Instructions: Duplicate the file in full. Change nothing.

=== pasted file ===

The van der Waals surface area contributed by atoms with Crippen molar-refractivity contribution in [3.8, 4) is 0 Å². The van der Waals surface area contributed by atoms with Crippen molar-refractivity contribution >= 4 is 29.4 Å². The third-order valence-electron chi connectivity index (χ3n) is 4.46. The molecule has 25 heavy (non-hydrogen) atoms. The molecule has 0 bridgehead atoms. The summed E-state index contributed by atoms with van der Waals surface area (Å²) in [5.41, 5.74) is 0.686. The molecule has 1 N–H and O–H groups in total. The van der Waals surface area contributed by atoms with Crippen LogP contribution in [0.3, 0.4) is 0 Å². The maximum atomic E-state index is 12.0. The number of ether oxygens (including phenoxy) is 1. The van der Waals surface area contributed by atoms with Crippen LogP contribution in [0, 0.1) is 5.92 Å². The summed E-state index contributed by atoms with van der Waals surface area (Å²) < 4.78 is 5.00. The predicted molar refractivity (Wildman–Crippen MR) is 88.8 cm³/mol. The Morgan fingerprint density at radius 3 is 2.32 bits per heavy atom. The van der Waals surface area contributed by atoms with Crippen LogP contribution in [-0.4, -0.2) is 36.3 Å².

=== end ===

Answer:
The van der Waals surface area contributed by atoms with Crippen molar-refractivity contribution in [3.8, 4) is 0 Å². The van der Waals surface area contributed by atoms with Crippen molar-refractivity contribution >= 4 is 29.4 Å². The third-order valence-electron chi connectivity index (χ3n) is 4.46. The molecule has 25 heavy (non-hydrogen) atoms. The molecule has 0 bridgehead atoms. The summed E-state index contributed by atoms with van der Waals surface area (Å²) in [5.41, 5.74) is 0.686. The molecule has 1 N–H and O–H groups in total. The van der Waals surface area contributed by atoms with Crippen LogP contribution in [0.3, 0.4) is 0 Å². The maximum atomic E-state index is 12.0. The number of ether oxygens (including phenoxy) is 1. The van der Waals surface area contributed by atoms with Crippen LogP contribution in [0, 0.1) is 5.92 Å². The summed E-state index contributed by atoms with van der Waals surface area (Å²) < 4.78 is 5.00. The predicted molar refractivity (Wildman–Crippen MR) is 88.8 cm³/mol. The Morgan fingerprint density at radius 3 is 2.32 bits per heavy atom. The van der Waals surface area contributed by atoms with Crippen LogP contribution in [-0.4, -0.2) is 36.3 Å².